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Slovakian grandmother wins right to challenge High Court adoption ruling keeping grandsons in the UK



A Slovakian woman who wants her two grandsons to leave the UK and live with her in Eastern Europe has won the latest round of a legal fight.

The Court of Appeal gave the woman - who cannot be identified for legal reasons - the go-ahead to challenge a ruling saying the boys should be adopted and stay in the UK.

Appeal judge Lord Justice McFarlane said Slovakian government officials had 'expressed concern' about the approach a lower UK court had taken to the case.

Lord Justice McFarlane was told that the boys - aged four and three - were born in England to Slovakian parents.

Social workers had intervened after one suffered a 'non-accidental' injury thought to have been caused by his father.

Both parents had accepted that the children could not live with them, said Lord Justice McFarlane.

Earlier this year a family court judge decided that the boys should be placed for adoption in England, not returned to Slovakia to live with their mother’s mother.

Lord Justice McFarlane gave the grandmother permission to challenge the family court judge’s ruling, during an appeal court hearing in London.

He said there was an 'arguable case' that the family court judge had 'fallen into error'.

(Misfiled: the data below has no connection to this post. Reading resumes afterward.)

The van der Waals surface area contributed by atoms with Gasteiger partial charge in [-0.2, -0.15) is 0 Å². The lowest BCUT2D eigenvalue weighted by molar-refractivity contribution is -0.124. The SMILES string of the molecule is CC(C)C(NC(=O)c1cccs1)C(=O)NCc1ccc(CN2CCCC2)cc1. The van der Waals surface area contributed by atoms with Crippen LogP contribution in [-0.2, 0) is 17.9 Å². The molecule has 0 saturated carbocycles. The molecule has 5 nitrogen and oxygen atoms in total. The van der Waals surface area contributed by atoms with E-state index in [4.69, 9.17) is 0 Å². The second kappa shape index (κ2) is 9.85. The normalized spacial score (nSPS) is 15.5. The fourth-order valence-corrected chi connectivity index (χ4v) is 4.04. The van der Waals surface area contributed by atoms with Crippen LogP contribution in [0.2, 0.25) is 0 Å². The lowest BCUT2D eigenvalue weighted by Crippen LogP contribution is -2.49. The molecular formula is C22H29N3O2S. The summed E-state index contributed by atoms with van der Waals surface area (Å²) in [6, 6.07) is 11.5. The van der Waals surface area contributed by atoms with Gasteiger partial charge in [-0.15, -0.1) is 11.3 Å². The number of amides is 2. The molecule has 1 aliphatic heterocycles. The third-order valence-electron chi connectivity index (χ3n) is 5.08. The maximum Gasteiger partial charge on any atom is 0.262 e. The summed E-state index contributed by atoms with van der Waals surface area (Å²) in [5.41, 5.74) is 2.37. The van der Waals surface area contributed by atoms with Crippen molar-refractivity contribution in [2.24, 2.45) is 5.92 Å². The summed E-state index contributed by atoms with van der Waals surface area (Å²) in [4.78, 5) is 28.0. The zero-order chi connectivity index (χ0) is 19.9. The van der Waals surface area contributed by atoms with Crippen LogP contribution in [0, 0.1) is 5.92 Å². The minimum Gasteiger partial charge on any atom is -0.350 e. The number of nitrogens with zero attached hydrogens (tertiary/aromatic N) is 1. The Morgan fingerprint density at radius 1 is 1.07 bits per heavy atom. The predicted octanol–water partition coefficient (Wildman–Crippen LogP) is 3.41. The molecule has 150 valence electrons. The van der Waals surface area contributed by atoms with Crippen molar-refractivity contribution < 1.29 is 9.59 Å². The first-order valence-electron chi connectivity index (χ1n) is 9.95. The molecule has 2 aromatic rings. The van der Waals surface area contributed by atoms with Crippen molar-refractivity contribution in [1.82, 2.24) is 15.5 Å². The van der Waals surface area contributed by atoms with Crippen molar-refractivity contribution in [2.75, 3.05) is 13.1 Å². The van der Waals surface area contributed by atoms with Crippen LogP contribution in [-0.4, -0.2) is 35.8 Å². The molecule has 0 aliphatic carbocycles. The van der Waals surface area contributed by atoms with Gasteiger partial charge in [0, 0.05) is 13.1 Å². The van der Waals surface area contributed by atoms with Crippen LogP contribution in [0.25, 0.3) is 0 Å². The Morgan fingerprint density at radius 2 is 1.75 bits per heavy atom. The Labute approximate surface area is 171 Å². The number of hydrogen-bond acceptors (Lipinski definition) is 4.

The grandmother is expected to outline her arguments in detail at a full appeal hearing in London later this year.

Lord Justice McFarlane said the Slovakian government had raised concerns.

'They (the Slovakian government) expressed concern about the approach of the UK court in this case,' he said.

'They questioned whether the decision affords proper respect to the grandmother.'

A few weeks ago an MP who campaigns for family law reform raised concerns about the 'forcible adoption' of Slovakian children living in England and Wales.

Liberal Democrat John Hemming, who represents Birmingham Yardley, said Slovakian government officials were troubled by decisions made by judges hearing family court cases involving Slovak parents.

Mr Hemming raised the issue in a parliamentary motion and said Slovakian officials had worries that there were cases where children had been adopted 'without sound reasons'.

Mr Hemming said the Slovakian representative at the European Court of Human Rights had 'expressed a willingness to intervene in support of complaints made by Slovakian citizens about wrongful adoptions'.

He thought that officials had concerns about 'possibly 30 children' and said he would raise the issue with UK Government ministers.

2012 Sep 19